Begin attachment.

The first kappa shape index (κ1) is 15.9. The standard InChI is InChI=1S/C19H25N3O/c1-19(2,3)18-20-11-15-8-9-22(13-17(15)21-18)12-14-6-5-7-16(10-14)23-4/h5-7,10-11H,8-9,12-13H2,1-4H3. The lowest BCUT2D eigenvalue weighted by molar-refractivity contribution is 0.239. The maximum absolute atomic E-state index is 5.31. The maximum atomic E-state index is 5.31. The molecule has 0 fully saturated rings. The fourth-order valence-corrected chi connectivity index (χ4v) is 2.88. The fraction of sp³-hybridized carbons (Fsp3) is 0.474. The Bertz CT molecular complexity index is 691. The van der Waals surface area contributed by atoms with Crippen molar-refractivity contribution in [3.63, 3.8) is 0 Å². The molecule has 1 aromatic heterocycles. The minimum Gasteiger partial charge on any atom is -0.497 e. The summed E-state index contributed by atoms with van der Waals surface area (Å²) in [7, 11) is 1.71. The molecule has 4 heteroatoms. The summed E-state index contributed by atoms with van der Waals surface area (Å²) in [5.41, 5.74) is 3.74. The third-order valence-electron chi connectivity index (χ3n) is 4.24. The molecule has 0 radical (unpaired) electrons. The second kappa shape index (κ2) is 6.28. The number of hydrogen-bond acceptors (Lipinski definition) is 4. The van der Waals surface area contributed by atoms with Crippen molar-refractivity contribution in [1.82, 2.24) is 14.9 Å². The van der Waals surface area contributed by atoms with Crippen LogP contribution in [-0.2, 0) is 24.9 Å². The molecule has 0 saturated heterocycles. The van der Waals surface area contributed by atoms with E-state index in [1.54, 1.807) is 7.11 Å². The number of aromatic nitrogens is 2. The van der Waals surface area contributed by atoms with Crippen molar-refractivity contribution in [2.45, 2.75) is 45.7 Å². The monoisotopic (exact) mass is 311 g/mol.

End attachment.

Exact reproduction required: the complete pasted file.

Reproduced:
The first kappa shape index (κ1) is 15.9. The standard InChI is InChI=1S/C19H25N3O/c1-19(2,3)18-20-11-15-8-9-22(13-17(15)21-18)12-14-6-5-7-16(10-14)23-4/h5-7,10-11H,8-9,12-13H2,1-4H3. The lowest BCUT2D eigenvalue weighted by molar-refractivity contribution is 0.239. The maximum absolute atomic E-state index is 5.31. The maximum atomic E-state index is 5.31. The molecule has 0 fully saturated rings. The fourth-order valence-corrected chi connectivity index (χ4v) is 2.88. The fraction of sp³-hybridized carbons (Fsp3) is 0.474. The Bertz CT molecular complexity index is 691. The van der Waals surface area contributed by atoms with Crippen molar-refractivity contribution in [3.63, 3.8) is 0 Å². The molecule has 1 aromatic heterocycles. The minimum Gasteiger partial charge on any atom is -0.497 e. The summed E-state index contributed by atoms with van der Waals surface area (Å²) in [7, 11) is 1.71. The molecule has 4 heteroatoms. The summed E-state index contributed by atoms with van der Waals surface area (Å²) in [5.41, 5.74) is 3.74. The third-order valence-electron chi connectivity index (χ3n) is 4.24. The molecule has 0 radical (unpaired) electrons. The second kappa shape index (κ2) is 6.28. The number of hydrogen-bond acceptors (Lipinski definition) is 4. The van der Waals surface area contributed by atoms with Crippen molar-refractivity contribution in [1.82, 2.24) is 14.9 Å². The van der Waals surface area contributed by atoms with Crippen LogP contribution in [-0.2, 0) is 24.9 Å². The molecule has 0 saturated heterocycles. The van der Waals surface area contributed by atoms with E-state index in [1.54, 1.807) is 7.11 Å². The number of aromatic nitrogens is 2. The van der Waals surface area contributed by atoms with Crippen molar-refractivity contribution in [2.45, 2.75) is 45.7 Å². The monoisotopic (exact) mass is 311 g/mol.